Université Laval wins 10th annual Rotman International Trading Competition
February 26, 2013
TORONTO, ON — A team of students from Université Laval (Quebec City) won the 10th annual Rotman International Trading Competition (RITC) hosted by the Rotman School of Management at the University of Toronto. A team from Chulalongkorn University (Thailand) placed second, while students from the University of Toronto and Baruch College (City University of New York) tied for third place. The BI Norwegian Business School was fifth and LUISS Guido Carli University of Rome placed sixth overall.
More than 240 student traders, 29 faculty advisors and 30 sponsor representatives participated in the event which was held at the Rotman School’s Financial Research and Trading Lab from February 21 to 23. The students represented 48 universities from Asia, Europe, United States and Canada.
The competition featured six distinct trading cases focusing on a diverse range of securities and markets, including equity shares, options, crude oil physical products and futures contracts, index futures contracts and even high frequency trading implemented by computer algorithms written by the students. Over the three day event, teams were able to demonstrate their ability to understand and successfully execute trading, analyst and risk management strategies on a consistent basis. Teams were scored over many different iterations of each case, and the final score was comprised of their rankings across all of the cases.
The first place team was comprised of students, Dave Doyon, Jean-François Boilard, Pierre-Luc Nadeau, Olivier Tardif-Loiselle, Guillaume Sévigny, François Bettez; the team’s faculty advisor was Marc-André Picard; the second place team included Varorith Chirachon, Luttawit Punjanutbonkot, Pasan Tosiriphatana, Phattradanai Samurwong; their advisor was Suparatana Tanthanongsakkun.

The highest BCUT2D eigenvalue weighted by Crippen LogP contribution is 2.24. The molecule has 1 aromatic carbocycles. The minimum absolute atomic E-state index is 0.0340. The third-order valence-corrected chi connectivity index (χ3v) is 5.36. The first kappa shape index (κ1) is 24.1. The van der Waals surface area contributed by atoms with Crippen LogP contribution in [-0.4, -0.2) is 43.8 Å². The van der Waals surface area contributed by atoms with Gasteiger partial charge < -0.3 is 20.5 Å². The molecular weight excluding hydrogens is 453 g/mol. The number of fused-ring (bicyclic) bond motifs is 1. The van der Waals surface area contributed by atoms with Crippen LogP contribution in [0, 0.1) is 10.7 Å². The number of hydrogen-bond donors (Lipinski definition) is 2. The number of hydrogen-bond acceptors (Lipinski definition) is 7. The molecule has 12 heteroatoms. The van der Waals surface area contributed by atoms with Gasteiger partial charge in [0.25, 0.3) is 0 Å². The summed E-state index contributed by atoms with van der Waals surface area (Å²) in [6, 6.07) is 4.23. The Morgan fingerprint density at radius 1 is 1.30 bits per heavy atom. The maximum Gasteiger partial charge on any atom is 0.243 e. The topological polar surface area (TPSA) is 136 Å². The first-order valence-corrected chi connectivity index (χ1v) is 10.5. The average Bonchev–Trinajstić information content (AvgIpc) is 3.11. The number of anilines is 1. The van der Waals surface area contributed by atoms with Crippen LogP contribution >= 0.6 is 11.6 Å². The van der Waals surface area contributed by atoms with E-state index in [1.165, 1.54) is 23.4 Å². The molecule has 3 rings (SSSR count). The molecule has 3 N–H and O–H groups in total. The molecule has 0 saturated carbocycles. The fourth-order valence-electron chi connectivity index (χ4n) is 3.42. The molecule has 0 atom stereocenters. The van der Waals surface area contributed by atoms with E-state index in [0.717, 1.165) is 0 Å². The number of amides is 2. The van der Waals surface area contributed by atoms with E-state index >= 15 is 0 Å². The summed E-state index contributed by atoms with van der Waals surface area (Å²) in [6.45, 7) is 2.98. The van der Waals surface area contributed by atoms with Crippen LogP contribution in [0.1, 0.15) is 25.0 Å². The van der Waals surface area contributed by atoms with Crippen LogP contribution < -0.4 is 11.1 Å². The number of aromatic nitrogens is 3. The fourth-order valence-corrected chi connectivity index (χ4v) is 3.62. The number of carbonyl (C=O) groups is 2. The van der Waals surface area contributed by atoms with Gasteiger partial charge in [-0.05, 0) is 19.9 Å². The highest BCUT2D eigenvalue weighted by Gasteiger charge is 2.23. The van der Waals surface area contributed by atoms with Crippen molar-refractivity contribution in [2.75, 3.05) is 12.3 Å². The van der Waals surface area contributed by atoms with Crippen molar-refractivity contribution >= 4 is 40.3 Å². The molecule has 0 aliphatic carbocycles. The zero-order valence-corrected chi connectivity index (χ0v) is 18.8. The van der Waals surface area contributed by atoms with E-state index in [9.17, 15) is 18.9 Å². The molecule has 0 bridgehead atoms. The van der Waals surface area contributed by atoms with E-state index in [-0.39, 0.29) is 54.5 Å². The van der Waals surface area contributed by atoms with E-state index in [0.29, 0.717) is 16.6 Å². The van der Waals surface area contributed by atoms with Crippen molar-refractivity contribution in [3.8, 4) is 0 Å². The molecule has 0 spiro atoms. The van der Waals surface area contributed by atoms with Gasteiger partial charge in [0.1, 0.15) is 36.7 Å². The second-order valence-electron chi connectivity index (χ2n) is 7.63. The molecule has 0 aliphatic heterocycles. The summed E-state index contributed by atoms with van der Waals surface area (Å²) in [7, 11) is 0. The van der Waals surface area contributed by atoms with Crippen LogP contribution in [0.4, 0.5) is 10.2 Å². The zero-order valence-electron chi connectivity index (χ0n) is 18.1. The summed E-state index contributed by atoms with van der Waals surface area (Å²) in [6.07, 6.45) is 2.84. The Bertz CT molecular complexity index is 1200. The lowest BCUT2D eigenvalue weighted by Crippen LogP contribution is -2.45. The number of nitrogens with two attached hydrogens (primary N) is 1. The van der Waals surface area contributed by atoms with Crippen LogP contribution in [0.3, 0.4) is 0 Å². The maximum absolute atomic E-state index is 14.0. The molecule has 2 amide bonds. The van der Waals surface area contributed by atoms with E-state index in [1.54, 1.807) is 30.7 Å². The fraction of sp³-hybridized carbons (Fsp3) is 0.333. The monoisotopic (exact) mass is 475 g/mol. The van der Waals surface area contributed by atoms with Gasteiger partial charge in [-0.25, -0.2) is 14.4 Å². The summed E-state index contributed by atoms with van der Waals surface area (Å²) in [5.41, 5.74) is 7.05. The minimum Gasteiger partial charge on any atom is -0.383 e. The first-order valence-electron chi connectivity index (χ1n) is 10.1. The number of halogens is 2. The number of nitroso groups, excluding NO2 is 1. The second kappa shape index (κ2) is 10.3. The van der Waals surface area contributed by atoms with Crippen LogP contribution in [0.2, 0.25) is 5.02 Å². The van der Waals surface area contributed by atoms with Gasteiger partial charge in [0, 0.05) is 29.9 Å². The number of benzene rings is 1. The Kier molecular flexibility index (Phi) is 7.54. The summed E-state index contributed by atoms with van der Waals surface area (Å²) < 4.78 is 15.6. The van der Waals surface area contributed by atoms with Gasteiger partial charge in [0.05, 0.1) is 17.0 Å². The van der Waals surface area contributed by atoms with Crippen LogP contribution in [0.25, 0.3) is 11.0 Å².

Tied for third place were teams from Baruch College and University of Toronto. Baruch College was comprised of 6 students, Kenneth Chan, Juan Alonso, Shixiang Zhang, Yi Zhang, Andrew Chang and 2 faculty advisors, Eugene Krel and Yike Lu. The University of Toronto team was advised by Richard Gao with students from three different programs including: Yiming Chen (Master of Mathematical Finance), Jonathan Dwek (Rotman Master of Finance), Stefan Markovic (Rotman Commerce) and Christopher Xie (Rotman Master of Finance).
In the competition’s commodities case, sponsored by BP, the top teams were the University of Toronto, LUISS University (Rome) and Université Laval. Students took on the roles of producer, refiner and traders to transact crude oil and refine it to heating oil and gasoline. Besides arbitraging across product type, they had to react to news-releases such as storage outages and hedge their risks in futures markets.
The Sales and Trader results were led by the University of Chicago, Chulalongkorn University (Thailand) and Baruch College (CUNY). The sales and trader case was designed to test the competitors ability to transact liability trades and unwind large blocks of shares into a marketplace while judging market impact and other measures of liquidity risk. Traders had multiple marketplaces to transact their shares with different liquidity and cost structures.